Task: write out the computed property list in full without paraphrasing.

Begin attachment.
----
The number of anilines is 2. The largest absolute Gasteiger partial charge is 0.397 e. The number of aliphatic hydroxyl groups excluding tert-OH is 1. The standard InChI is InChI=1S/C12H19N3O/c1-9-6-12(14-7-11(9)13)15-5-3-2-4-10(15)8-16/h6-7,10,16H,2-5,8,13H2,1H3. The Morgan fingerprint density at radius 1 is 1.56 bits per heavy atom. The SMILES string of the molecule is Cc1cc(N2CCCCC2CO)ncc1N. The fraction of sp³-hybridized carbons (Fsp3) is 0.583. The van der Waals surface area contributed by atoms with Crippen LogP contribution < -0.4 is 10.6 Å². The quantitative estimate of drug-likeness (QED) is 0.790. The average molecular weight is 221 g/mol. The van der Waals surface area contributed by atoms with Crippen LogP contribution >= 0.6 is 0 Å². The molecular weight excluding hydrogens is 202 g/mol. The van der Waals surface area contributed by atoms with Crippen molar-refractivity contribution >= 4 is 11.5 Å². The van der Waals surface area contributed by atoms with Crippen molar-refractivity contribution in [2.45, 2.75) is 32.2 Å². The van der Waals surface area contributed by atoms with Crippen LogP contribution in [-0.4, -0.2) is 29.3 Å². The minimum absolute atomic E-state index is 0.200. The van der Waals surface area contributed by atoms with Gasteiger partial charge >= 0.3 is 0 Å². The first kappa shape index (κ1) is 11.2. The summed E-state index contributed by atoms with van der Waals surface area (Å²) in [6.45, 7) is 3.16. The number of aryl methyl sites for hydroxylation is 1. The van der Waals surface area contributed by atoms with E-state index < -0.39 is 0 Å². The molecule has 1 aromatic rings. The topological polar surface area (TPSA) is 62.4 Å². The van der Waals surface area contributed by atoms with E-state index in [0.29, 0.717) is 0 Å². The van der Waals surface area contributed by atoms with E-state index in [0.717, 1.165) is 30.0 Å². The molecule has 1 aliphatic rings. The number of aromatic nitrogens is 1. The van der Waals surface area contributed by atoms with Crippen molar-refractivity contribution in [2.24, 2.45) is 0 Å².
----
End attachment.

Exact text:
The number of anilines is 2. The largest absolute Gasteiger partial charge is 0.397 e. The number of aliphatic hydroxyl groups excluding tert-OH is 1. The standard InChI is InChI=1S/C12H19N3O/c1-9-6-12(14-7-11(9)13)15-5-3-2-4-10(15)8-16/h6-7,10,16H,2-5,8,13H2,1H3. The Morgan fingerprint density at radius 1 is 1.56 bits per heavy atom. The SMILES string of the molecule is Cc1cc(N2CCCCC2CO)ncc1N. The fraction of sp³-hybridized carbons (Fsp3) is 0.583. The van der Waals surface area contributed by atoms with Crippen LogP contribution < -0.4 is 10.6 Å². The quantitative estimate of drug-likeness (QED) is 0.790. The average molecular weight is 221 g/mol. The van der Waals surface area contributed by atoms with Crippen LogP contribution >= 0.6 is 0 Å². The molecular weight excluding hydrogens is 202 g/mol. The van der Waals surface area contributed by atoms with Crippen molar-refractivity contribution >= 4 is 11.5 Å². The van der Waals surface area contributed by atoms with Crippen molar-refractivity contribution in [2.45, 2.75) is 32.2 Å². The van der Waals surface area contributed by atoms with Crippen LogP contribution in [-0.4, -0.2) is 29.3 Å². The minimum absolute atomic E-state index is 0.200. The van der Waals surface area contributed by atoms with Gasteiger partial charge >= 0.3 is 0 Å². The first kappa shape index (κ1) is 11.2. The summed E-state index contributed by atoms with van der Waals surface area (Å²) in [6.45, 7) is 3.16. The number of aryl methyl sites for hydroxylation is 1. The van der Waals surface area contributed by atoms with E-state index < -0.39 is 0 Å². The molecule has 1 aromatic rings. The topological polar surface area (TPSA) is 62.4 Å². The van der Waals surface area contributed by atoms with E-state index in [0.29, 0.717) is 0 Å². The van der Waals surface area contributed by atoms with E-state index in [0.717, 1.165) is 30.0 Å². The molecule has 1 aliphatic rings. The number of aromatic nitrogens is 1. The van der Waals surface area contributed by atoms with Crippen molar-refractivity contribution in [2.24, 2.45) is 0 Å².